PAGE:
Read On!

Mrs. Farquharson’s musings about books for children and young adults

150 Years Ago


Since our nation is marking the Sesquicentennial of the United States Civil War from 2011 to 2015, there have been many books published to explain this historic event that occurred 150 years ago. Two books have recently been published about the same Civil War participant.


One of the personalities/heroes of the Civil War was Sarah Edmonds who was one of the few women known to have fought on the front lines. Sarah did not enlist and serve as a woman; her fellow Union soldiers knew her as Frank Thompson. Enlisting wasn’t Sarah’s first act as a man though. When she was sixteen, Sarah cut her hair, put on pants, and ran away from home in Canada in order to avoid an arranged marriage. When she settled in the United States, she enjoyed the freedom that she had masquerading as a man. The first time she tried to enlist, Frank (Sarah) was turned away because she looked like a young boy. As more men were needed, recruiters ignored the fact that some of their volunteers appeared young, and Frank enlisted as a private in Company F, Second Michigan Volunteer Infantry of the Army of the Potomac. Frank went on to serve as a compassionate nurse and then a successful spy for the cause.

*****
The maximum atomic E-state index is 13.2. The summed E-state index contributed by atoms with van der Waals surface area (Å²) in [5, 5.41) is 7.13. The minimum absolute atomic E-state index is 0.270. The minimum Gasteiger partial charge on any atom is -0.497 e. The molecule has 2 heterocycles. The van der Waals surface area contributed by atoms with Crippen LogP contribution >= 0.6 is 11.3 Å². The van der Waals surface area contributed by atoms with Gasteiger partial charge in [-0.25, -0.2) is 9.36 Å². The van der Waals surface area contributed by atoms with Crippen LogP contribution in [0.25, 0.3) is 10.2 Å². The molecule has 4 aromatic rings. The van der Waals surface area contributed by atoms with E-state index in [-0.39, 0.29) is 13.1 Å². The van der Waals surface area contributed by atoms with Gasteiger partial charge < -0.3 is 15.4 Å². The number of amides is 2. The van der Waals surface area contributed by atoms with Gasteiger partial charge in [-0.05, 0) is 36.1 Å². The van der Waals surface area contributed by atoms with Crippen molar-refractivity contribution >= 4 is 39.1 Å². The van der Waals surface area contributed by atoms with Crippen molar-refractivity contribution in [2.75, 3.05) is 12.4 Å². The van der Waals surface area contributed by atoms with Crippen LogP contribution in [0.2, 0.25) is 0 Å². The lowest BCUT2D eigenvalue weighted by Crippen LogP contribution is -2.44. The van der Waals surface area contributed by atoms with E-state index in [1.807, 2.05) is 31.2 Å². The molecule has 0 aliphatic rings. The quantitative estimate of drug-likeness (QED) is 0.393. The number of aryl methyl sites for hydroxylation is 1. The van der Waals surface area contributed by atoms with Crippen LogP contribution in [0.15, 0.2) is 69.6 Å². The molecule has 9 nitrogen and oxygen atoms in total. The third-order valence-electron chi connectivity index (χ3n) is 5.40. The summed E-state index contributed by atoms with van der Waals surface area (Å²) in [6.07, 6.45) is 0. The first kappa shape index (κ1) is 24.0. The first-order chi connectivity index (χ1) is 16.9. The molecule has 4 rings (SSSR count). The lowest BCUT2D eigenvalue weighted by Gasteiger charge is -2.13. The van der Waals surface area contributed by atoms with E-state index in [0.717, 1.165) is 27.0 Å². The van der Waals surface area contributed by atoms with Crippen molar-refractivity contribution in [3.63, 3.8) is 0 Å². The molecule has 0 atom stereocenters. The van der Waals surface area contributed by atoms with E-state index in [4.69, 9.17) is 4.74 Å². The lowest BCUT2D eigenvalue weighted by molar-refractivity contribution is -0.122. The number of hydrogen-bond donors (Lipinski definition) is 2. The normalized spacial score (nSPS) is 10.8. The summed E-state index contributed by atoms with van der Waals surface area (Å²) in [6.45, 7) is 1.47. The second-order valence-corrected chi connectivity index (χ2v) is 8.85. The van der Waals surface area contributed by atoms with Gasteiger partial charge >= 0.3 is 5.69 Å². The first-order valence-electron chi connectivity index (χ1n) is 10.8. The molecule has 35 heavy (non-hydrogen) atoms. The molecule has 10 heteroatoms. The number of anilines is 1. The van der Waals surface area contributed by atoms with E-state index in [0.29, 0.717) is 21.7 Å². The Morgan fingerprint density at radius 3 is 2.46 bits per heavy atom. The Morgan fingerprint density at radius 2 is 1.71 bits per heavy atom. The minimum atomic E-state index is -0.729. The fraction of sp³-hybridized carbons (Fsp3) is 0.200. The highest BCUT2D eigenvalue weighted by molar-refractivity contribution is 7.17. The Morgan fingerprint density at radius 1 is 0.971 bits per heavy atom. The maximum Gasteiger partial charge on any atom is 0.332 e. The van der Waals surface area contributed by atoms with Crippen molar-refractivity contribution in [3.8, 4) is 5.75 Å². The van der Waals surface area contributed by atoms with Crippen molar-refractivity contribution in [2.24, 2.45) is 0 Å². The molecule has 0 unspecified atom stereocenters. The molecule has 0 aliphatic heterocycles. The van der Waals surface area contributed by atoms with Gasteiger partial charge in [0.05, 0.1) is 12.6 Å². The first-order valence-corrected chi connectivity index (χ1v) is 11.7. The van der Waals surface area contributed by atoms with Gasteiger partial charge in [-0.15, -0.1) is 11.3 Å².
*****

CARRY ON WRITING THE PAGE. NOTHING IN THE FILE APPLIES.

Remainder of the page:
In 1886, Sarah Emma Edmonds Seelye was recognized as a veteran of the Civil War. In her memoir, she wrote “I am naturally fond of adventure, a little ambitious, and a good deal romantic – but patriotism was the true secret of my success.”


Nurse, Soldier, Spy: The Story of Sarah Edmonds, A Civil War Hero by Marissa Moss, illustrated by John Hendrix (Abrams, 2011)


Sarah Emma Edmonds Was a Great Pretender: The True Story of a Civil War Spy by Carrie Jones, illustrated by Mark Oldroyd (Carolrhoda, 2011)




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